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​Oligodendroglioma

What is Oligodendroglioma?

Oligodendroglioma is a type of glioma, which is a brain tumor that arises from the brain tissue. Oligodendrogliomas most resemble oligodendrocytes, the cells that encircle and insulate the nerve cells of the brain.

Oligodendrogliomas often are more anatomically discrete than astrocytomas, another type of glioma, and they are usually more superficial in the brain. However, oligodendrogliomas are rarely, if ever, cured by surgery alone.

Similar to astrocytomas, oligodendrogliomas vary widely in terms of their aggressiveness.

At UPMC, the preferred surgical treatment for a oligodendroglioma is Neuroendoport® surgery. Neuroendoport surgery gives surgeons access to the tumor through a dime-size channel. This minimally invasive approach offers benefits such as:

  • Minimal scarring
  • Fewer side effects and complications
  • Faster recovery times than with traditional surgery

Diagnosing Oligodendroglioma

Like most brain tumors, oligodendrogliomas are diagnosed through imaging studies such as MRI or CT scans.

Symptoms of oligodendroglioma

Your doctor will also ask you about your symptoms. These may include:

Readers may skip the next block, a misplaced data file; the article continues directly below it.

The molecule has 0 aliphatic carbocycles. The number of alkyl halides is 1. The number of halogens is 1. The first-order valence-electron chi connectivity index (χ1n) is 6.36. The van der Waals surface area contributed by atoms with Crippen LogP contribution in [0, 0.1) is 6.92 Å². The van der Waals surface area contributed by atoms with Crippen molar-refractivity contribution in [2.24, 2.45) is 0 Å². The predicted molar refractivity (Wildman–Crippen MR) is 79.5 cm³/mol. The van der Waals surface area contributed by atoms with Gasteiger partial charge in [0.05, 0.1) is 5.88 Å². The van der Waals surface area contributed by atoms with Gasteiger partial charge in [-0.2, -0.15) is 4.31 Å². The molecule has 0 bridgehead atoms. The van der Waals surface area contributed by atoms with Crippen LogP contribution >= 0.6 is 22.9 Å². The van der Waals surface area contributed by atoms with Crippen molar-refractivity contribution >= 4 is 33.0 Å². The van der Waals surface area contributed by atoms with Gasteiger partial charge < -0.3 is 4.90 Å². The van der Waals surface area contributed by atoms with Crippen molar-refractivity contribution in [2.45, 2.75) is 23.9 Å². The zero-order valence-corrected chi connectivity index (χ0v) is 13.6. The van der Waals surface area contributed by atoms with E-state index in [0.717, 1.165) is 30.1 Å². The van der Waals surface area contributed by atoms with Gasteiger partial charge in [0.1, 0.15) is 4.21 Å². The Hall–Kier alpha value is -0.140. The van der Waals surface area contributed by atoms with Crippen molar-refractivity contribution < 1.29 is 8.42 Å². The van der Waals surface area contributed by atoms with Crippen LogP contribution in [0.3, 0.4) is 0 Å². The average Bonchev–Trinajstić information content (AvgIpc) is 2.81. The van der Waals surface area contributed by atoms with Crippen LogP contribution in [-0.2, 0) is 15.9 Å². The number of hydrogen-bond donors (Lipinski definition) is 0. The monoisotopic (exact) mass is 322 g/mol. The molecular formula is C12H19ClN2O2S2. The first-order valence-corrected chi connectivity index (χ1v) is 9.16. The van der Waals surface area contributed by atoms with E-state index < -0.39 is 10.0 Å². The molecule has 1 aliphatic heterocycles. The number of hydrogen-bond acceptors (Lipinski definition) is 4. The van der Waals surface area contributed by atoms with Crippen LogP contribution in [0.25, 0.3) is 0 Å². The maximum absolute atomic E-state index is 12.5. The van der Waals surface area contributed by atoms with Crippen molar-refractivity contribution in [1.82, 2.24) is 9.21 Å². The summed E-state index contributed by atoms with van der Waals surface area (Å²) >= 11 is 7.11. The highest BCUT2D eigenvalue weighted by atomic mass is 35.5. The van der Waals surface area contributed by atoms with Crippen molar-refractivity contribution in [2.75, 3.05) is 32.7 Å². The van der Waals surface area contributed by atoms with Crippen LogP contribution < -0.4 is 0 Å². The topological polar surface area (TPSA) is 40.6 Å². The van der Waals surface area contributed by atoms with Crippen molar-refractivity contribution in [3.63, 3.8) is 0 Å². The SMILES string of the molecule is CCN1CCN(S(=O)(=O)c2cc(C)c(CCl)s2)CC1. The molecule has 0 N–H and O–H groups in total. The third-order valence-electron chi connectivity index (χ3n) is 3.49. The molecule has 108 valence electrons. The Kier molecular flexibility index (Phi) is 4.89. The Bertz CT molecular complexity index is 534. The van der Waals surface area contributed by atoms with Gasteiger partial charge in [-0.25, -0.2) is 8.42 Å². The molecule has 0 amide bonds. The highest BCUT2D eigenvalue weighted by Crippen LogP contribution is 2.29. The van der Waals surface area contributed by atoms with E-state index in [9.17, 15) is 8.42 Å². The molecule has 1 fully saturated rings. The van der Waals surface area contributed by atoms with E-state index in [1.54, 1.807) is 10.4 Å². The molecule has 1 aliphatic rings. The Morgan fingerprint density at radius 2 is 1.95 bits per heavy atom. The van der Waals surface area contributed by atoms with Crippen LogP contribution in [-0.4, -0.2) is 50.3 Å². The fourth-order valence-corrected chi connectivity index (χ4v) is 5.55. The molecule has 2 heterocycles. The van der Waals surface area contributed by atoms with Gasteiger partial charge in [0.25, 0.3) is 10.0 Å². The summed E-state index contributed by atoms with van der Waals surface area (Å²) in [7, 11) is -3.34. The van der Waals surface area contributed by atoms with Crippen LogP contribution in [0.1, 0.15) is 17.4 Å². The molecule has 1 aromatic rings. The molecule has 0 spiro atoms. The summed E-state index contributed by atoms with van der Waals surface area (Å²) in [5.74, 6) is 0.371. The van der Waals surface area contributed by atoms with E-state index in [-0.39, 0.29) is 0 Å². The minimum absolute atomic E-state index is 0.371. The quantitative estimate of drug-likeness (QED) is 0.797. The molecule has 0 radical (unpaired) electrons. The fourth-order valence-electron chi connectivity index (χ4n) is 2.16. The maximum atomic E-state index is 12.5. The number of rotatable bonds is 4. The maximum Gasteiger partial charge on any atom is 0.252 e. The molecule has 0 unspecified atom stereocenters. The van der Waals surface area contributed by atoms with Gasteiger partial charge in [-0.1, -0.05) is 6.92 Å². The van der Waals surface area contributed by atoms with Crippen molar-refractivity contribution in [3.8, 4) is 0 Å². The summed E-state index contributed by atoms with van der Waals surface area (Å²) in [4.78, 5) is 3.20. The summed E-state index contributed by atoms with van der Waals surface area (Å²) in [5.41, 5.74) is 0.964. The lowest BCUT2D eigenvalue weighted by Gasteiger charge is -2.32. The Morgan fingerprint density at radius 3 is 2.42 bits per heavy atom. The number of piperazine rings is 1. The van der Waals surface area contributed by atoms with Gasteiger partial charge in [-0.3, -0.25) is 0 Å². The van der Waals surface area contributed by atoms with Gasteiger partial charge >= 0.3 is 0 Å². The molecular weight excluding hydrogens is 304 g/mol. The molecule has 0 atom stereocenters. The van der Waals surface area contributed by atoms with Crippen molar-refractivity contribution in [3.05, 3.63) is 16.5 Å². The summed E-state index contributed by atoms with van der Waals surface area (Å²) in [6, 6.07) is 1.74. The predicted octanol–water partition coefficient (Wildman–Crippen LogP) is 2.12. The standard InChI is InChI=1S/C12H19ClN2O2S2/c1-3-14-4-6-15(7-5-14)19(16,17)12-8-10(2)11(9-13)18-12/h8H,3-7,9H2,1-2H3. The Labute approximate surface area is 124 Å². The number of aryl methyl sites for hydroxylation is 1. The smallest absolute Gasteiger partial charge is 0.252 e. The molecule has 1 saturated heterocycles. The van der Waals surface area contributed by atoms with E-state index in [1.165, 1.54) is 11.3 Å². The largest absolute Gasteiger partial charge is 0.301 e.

• Headaches/seizures
  • Nausea or vomiting
  • Weakness or loss of sensation in the arms and/or legs
  • Speech, vision, or memory problems
  • Personality changes

Oligodendroglioma Treatments

Whenever possible, the tumor is removed surgically. Various methods may be used to treat oligodendrogliomas. These treatments may be used together or individually.

Surgery

Neuroendoport® surgery offers a minimally invasive treatment option for deep-seated tumors within the substance of the brain or within the ventricles (fluid spaces). A narrow tube or port allows doctors to access tumors through a tiny incision in the scalp, in contrast to traditional brain surgery.

At UPMC, we take a 360° approach to removing brain tumors like oligodendrogliomas. When we evaluate you, we look at your condition from every direction to find the path that is least disruptive to your critical nerves, brain, and your ability to return to normal functioning.

Radiation therapy

Radiation is commonly used to treat brain tumors, either alone or in combination with surgery and/or chemotherapy.

Radiation therapy may be delivered:

  • Externally by directing radiation at the tumor from an outside source
  • Internally by placing radioactive material directly in the body near the cancer
  • Using stereotactic radiosurgery to deliver a concentrated dose of radiation directly to the brain tumor.

Chemotherapy

Chemotherapy uses drugs to stop the growth of cancer cells.

Depending on the type and stage of the cancer, chemotherapy may be taken by mouth, injected, or placed directly into the site of the tumor.


Neuroendoport® Surgery
This animation illustrates the removal of a metastasis using the Neuroendoport technique.

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